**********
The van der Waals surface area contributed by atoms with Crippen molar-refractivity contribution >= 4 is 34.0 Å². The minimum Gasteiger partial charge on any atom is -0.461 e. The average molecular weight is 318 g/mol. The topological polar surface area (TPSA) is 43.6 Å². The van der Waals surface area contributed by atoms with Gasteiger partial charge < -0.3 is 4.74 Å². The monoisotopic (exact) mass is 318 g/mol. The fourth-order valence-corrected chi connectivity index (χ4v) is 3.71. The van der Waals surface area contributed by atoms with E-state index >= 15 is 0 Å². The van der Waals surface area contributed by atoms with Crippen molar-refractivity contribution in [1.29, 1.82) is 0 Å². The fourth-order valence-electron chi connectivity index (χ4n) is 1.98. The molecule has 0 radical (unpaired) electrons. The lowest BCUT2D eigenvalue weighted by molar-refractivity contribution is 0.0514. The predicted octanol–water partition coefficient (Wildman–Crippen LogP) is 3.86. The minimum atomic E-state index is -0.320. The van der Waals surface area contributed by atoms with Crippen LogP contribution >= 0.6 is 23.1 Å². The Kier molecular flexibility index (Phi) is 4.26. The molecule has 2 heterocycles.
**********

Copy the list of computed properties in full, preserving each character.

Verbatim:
The van der Waals surface area contributed by atoms with Crippen molar-refractivity contribution >= 4 is 34.0 Å². The minimum Gasteiger partial charge on any atom is -0.461 e. The average molecular weight is 318 g/mol. The topological polar surface area (TPSA) is 43.6 Å². The van der Waals surface area contributed by atoms with Gasteiger partial charge < -0.3 is 4.74 Å². The monoisotopic (exact) mass is 318 g/mol. The fourth-order valence-corrected chi connectivity index (χ4v) is 3.71. The van der Waals surface area contributed by atoms with E-state index >= 15 is 0 Å². The van der Waals surface area contributed by atoms with Crippen molar-refractivity contribution in [1.29, 1.82) is 0 Å². The fourth-order valence-electron chi connectivity index (χ4n) is 1.98. The molecule has 0 radical (unpaired) electrons. The lowest BCUT2D eigenvalue weighted by molar-refractivity contribution is 0.0514. The predicted octanol–water partition coefficient (Wildman–Crippen LogP) is 3.86. The minimum atomic E-state index is -0.320. The van der Waals surface area contributed by atoms with Crippen LogP contribution >= 0.6 is 23.1 Å². The Kier molecular flexibility index (Phi) is 4.26. The molecule has 2 heterocycles.